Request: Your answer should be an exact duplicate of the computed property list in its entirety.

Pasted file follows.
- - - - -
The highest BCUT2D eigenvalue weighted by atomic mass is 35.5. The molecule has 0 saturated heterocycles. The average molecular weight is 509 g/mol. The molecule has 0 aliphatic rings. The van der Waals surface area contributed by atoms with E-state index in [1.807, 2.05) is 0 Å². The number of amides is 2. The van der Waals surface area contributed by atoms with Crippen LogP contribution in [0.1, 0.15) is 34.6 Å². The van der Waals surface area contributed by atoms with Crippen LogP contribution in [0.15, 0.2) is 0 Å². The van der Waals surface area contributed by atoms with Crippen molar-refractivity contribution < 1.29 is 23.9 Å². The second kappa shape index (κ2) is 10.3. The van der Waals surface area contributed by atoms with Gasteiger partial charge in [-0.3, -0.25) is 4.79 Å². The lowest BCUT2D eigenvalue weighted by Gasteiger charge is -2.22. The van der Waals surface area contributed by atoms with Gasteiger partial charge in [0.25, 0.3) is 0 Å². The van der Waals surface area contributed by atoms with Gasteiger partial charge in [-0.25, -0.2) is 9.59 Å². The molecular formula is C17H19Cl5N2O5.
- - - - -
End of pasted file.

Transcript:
The highest BCUT2D eigenvalue weighted by atomic mass is 35.5. The molecule has 0 saturated heterocycles. The average molecular weight is 509 g/mol. The molecule has 0 aliphatic rings. The van der Waals surface area contributed by atoms with E-state index in [1.807, 2.05) is 0 Å². The number of amides is 2. The van der Waals surface area contributed by atoms with Crippen LogP contribution in [0.1, 0.15) is 34.6 Å². The van der Waals surface area contributed by atoms with Crippen LogP contribution in [0.15, 0.2) is 0 Å². The van der Waals surface area contributed by atoms with Crippen molar-refractivity contribution < 1.29 is 23.9 Å². The second kappa shape index (κ2) is 10.3. The van der Waals surface area contributed by atoms with Gasteiger partial charge in [-0.3, -0.25) is 4.79 Å². The lowest BCUT2D eigenvalue weighted by Gasteiger charge is -2.22. The van der Waals surface area contributed by atoms with Gasteiger partial charge in [0.25, 0.3) is 0 Å². The van der Waals surface area contributed by atoms with Gasteiger partial charge in [-0.25, -0.2) is 9.59 Å². The molecular formula is C17H19Cl5N2O5.